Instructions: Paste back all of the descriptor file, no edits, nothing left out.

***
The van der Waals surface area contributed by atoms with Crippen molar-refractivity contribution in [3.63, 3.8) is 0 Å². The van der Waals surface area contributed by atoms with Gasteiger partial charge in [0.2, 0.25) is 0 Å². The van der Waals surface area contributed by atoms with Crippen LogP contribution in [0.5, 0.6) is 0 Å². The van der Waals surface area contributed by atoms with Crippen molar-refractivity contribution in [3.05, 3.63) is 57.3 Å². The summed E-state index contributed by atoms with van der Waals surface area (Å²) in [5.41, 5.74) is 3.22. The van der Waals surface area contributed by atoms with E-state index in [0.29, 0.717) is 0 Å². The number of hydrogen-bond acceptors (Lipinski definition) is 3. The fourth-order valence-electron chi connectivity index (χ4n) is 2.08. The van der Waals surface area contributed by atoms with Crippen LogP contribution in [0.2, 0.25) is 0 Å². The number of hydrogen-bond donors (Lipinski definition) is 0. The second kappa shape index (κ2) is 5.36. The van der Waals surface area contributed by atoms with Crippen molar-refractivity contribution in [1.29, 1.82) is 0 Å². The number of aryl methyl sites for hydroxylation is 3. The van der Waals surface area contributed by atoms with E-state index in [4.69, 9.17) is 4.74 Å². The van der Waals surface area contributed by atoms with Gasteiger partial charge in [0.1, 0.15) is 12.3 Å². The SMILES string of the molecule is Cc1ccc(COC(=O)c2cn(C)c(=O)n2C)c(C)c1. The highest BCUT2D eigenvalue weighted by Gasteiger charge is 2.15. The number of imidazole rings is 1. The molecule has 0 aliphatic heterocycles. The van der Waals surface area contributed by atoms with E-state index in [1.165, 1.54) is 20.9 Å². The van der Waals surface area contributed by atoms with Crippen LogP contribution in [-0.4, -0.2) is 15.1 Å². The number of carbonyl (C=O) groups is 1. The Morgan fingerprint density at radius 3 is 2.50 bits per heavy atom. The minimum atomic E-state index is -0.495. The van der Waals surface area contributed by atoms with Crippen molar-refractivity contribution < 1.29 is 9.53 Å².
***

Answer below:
The van der Waals surface area contributed by atoms with Crippen molar-refractivity contribution in [3.63, 3.8) is 0 Å². The van der Waals surface area contributed by atoms with Gasteiger partial charge in [0.2, 0.25) is 0 Å². The van der Waals surface area contributed by atoms with Crippen LogP contribution in [0.5, 0.6) is 0 Å². The van der Waals surface area contributed by atoms with Crippen molar-refractivity contribution in [3.05, 3.63) is 57.3 Å². The summed E-state index contributed by atoms with van der Waals surface area (Å²) in [5.41, 5.74) is 3.22. The van der Waals surface area contributed by atoms with E-state index in [0.29, 0.717) is 0 Å². The number of hydrogen-bond acceptors (Lipinski definition) is 3. The fourth-order valence-electron chi connectivity index (χ4n) is 2.08. The van der Waals surface area contributed by atoms with Crippen LogP contribution in [0.2, 0.25) is 0 Å². The number of hydrogen-bond donors (Lipinski definition) is 0. The second kappa shape index (κ2) is 5.36. The van der Waals surface area contributed by atoms with Crippen molar-refractivity contribution in [1.29, 1.82) is 0 Å². The number of aryl methyl sites for hydroxylation is 3. The van der Waals surface area contributed by atoms with E-state index in [4.69, 9.17) is 4.74 Å². The van der Waals surface area contributed by atoms with Gasteiger partial charge in [0.1, 0.15) is 12.3 Å². The SMILES string of the molecule is Cc1ccc(COC(=O)c2cn(C)c(=O)n2C)c(C)c1. The highest BCUT2D eigenvalue weighted by Gasteiger charge is 2.15. The number of imidazole rings is 1. The molecule has 0 aliphatic heterocycles. The van der Waals surface area contributed by atoms with E-state index in [1.165, 1.54) is 20.9 Å². The van der Waals surface area contributed by atoms with Crippen LogP contribution in [-0.4, -0.2) is 15.1 Å². The number of carbonyl (C=O) groups is 1. The Morgan fingerprint density at radius 3 is 2.50 bits per heavy atom. The minimum atomic E-state index is -0.495. The van der Waals surface area contributed by atoms with Crippen molar-refractivity contribution < 1.29 is 9.53 Å².